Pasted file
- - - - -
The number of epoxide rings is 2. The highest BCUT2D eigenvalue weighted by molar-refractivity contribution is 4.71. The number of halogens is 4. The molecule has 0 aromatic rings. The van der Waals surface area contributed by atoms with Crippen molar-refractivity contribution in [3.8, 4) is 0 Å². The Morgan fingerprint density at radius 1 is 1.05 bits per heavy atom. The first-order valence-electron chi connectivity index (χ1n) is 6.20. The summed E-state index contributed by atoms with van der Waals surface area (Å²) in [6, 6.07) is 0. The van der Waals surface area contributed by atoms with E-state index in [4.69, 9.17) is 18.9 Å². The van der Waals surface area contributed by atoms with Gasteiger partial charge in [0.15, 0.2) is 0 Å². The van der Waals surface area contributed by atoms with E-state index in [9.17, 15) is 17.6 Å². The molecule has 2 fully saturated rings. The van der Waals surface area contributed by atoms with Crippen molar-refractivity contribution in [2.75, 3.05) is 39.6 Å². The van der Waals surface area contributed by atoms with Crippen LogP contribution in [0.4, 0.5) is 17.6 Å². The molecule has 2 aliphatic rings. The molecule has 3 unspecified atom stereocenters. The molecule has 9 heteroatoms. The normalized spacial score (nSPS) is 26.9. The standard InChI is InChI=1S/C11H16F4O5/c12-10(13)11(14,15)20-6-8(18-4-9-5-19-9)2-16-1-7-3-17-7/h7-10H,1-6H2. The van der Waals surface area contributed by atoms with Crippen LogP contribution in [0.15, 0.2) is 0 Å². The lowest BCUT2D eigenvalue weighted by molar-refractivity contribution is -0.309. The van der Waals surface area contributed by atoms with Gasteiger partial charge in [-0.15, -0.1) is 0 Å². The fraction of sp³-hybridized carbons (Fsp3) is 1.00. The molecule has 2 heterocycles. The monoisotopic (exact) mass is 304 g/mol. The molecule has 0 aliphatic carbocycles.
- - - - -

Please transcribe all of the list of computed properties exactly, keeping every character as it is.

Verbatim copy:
The number of epoxide rings is 2. The highest BCUT2D eigenvalue weighted by molar-refractivity contribution is 4.71. The number of halogens is 4. The molecule has 0 aromatic rings. The van der Waals surface area contributed by atoms with Crippen molar-refractivity contribution in [3.8, 4) is 0 Å². The Morgan fingerprint density at radius 1 is 1.05 bits per heavy atom. The first-order valence-electron chi connectivity index (χ1n) is 6.20. The summed E-state index contributed by atoms with van der Waals surface area (Å²) in [6, 6.07) is 0. The van der Waals surface area contributed by atoms with E-state index in [4.69, 9.17) is 18.9 Å². The van der Waals surface area contributed by atoms with Gasteiger partial charge in [0.15, 0.2) is 0 Å². The van der Waals surface area contributed by atoms with E-state index in [9.17, 15) is 17.6 Å². The molecule has 2 fully saturated rings. The van der Waals surface area contributed by atoms with Crippen molar-refractivity contribution in [2.75, 3.05) is 39.6 Å². The van der Waals surface area contributed by atoms with Crippen LogP contribution in [0.4, 0.5) is 17.6 Å². The molecule has 2 aliphatic rings. The molecule has 3 unspecified atom stereocenters. The molecule has 9 heteroatoms. The normalized spacial score (nSPS) is 26.9. The standard InChI is InChI=1S/C11H16F4O5/c12-10(13)11(14,15)20-6-8(18-4-9-5-19-9)2-16-1-7-3-17-7/h7-10H,1-6H2. The van der Waals surface area contributed by atoms with Crippen LogP contribution in [0.15, 0.2) is 0 Å². The lowest BCUT2D eigenvalue weighted by molar-refractivity contribution is -0.309. The van der Waals surface area contributed by atoms with Gasteiger partial charge in [-0.15, -0.1) is 0 Å². The fraction of sp³-hybridized carbons (Fsp3) is 1.00. The molecule has 2 heterocycles. The monoisotopic (exact) mass is 304 g/mol. The molecule has 0 aliphatic carbocycles.